Tuesday, April 26, 2011

Thirteen Stigmata of Nicole Cushing

My series of interviews with the 2010-2011 New Bizarro Authors continues with Nicole Cushing, author of How to Eat Fried Furries

How did your becoming one of the New Bizarro Authors come about?
Back in 2009 I was beginning to hang around the Bizarro Central message board and saw the posting of submission guidelines for the NBAS. I had some weird short stories that other publishers liked, but they all thought the stories were a little too weird. I started reading about the sort of fiction the Bizarros were creating, and it seemed like a good fit for this particular project, so I sent the stories to Eraserhead, collected as How To Eat Fried Furries.

Of the 2010-2011 New Bizarro writers, you're the only one with a short story collection. What are your feelings on short stories vs. novels?
I love both, but they really are two different experiences (both as a reader and a writer). The short story is engineered to deliver intensity. The novel is engineered to deliver a more lavish, complex story,
sometimes told at a bit more of a recreational pace. There are some tales better told as a short story, and others better told as a novel. I think, in speculative fiction, the novel is the ideal form to tell stories
set in a particularly intricate secondary world or future world. I think the short story is the ideal form for a “gut punch” sort of tale that delivers a visceral emotional effect. Neither is superior to other.

How much contact to you have with the other New Bizarro authors? I know I picture you all hanging out at the Hall of Justice like the Superfriends.

We all met at last year's BizarroCon, and there's a lot of helpful discussion between authors via the net. I like the Superfriends comparison, though. If I were one of the WonderTwins, then all I'd have to do is say “Shape of...a full-time author!”

Was there a book that made you reallize you wanted to be a writer?
Not one book, in particular. Growing up, I read a fair number of comic books and scary stuff written for kids – but no one book jumps out as “the one” that inspired me. But I think that, from an early age, I so enjoyed books – all books, really – that I knew I wanted to write them. I can remember wanting to be an author since first or second grade.

Who are some of your influences?
I'm probably not the best judge of my own work, but I'll venture to say that as far as literary influences go... Phillip K. Dick, Thomas Ligotti, H.P. Lovecraft, and – especially recently – Gary Braunbeck,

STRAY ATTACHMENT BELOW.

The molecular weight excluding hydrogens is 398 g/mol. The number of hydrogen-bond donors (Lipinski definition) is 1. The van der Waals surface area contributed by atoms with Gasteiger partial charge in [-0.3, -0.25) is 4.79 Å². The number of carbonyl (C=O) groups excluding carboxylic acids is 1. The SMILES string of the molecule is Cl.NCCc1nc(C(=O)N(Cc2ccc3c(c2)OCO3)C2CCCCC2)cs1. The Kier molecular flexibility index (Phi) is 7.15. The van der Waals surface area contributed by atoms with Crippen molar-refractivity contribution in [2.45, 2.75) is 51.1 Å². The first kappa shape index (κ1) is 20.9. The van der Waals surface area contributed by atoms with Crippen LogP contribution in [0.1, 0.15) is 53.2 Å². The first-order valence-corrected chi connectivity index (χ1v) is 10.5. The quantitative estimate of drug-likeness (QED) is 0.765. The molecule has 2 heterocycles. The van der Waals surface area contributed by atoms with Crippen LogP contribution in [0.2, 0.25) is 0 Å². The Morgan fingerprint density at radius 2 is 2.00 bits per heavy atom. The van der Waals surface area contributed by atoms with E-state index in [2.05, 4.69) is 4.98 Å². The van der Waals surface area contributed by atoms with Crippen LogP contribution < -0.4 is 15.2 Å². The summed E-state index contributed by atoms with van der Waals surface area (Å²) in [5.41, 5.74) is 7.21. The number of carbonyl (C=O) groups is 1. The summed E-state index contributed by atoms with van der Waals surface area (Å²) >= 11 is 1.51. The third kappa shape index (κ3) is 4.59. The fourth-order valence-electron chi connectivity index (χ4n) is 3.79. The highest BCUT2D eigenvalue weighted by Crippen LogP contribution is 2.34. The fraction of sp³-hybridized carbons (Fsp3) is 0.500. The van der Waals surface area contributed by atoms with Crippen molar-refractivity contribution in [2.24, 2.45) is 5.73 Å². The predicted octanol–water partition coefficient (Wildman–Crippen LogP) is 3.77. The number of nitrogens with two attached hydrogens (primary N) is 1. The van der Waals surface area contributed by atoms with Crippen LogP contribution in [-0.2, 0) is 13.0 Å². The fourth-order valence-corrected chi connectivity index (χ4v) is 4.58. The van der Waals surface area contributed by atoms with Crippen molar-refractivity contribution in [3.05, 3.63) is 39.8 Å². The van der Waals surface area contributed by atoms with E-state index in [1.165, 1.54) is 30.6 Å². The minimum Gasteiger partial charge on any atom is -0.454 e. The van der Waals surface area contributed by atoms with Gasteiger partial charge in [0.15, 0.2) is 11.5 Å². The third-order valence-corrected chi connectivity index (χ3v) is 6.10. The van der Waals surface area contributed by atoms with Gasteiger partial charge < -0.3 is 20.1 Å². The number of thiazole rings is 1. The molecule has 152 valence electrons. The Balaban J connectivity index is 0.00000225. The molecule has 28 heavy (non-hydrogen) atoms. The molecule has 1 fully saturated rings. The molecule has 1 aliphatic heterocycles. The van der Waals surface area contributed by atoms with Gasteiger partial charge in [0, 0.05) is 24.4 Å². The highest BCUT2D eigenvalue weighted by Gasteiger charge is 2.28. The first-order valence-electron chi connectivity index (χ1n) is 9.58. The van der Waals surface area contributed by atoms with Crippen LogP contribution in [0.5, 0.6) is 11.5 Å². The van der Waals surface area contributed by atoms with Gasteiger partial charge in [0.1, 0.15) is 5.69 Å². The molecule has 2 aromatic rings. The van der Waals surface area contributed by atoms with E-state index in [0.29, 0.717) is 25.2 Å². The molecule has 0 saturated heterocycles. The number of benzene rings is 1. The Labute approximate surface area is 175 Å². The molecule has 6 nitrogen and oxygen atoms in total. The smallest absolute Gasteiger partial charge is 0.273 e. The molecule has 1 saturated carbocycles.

What's your favorite book?
That's an almost-impossible question. There are so many great ones out there that it's very difficult to choose just one, and if you ask me tomorrow I'll give you a different answer. Just for today, I'll say
that it's between PKD's The Three Stigmata of Palmer Eldritch and Ligotti's Teatro Grottesco.

Who's your favorite author?
Again, an almost-impossible question. There are so many great authors out there. So, again, I'll narrow it down between two. For short stories, my favorite author is Thomas Ligotti. At the novel length, my favorite author is Phillip K. Dick.

What's the best book you've read in the last six months?
I think I just read The Three Stigmata of Palmer Eldritch in the past six months and that's now my favorite book. But just to avoid repetition, I'll also mention this great book, Yellow Blue Tibia by Adam Roberts

Which 1980's teen comedy is your favorite?
Ferris Bueller's Day Off. It's all about ditching school in order to get an education. If more kids followed Ferris' example, we'd have a smarter country.

If you were a professional wrestler, what would your stage name be?
The truth is writer-themed wrestling personas have been slim pickings, historically. The only one that comes to mind was “The Genius” Lanny Poffo, who in the late-80s WWF would recite a poem or two upon entering the ring. Continuing, then, on the poetry theme, I would call myself “Lady Lazarus” (after the Sylvia Plath work of the same name). I would take on all comers, male and female, and would humiliate my unconscious foes by stuffing the pages from trade paperback editions of Ariel into
their mouths. My signature move would be a sleeper hold I'd call “the oven”. But my weakness would be that if opponents taunted me too much and lowered my self-esteem, I'd put “the oven” on myself and pass out.

Who was your favorite character on Scooby Doo?
I really didn't care for any of them. All of the mysteries would have been solved much sooner if Scooby had been a talking cat.

Any words of wisdom for aspiring writers?
I'm not sure how much my advice is worth, since I'm a newer author, myself. And, of course, I can only share what's worked for me. But since you asked, here goes..

Turn off the television. Unless you plan to be a screenwriter, don't watch movies. Then, read as much fiction as you possibly can. If you plan to be a genre writer then there's a decided advantage to reading genre fiction, but the most important thing is to become well-acquainted with the topography of language. Then write fiction every day. Every day, especially at first. It might only be 250 words a day at first, and that's okay. I started writing 250-500 words a day and now I'm up to writing 1,000 or 2,000 words at a sitting – it just took a couple of years of steady practice to get to that point.

Read every day, write every day. It's one of those things that's simple, but not easy.

What's next for Nicole Cushing?
I'm about half-way through the first draft of a science fiction novel. There's humor here and there, but nothing quite so silly as Fried Furries. I'm really enjoying the process of growing and trying new things.

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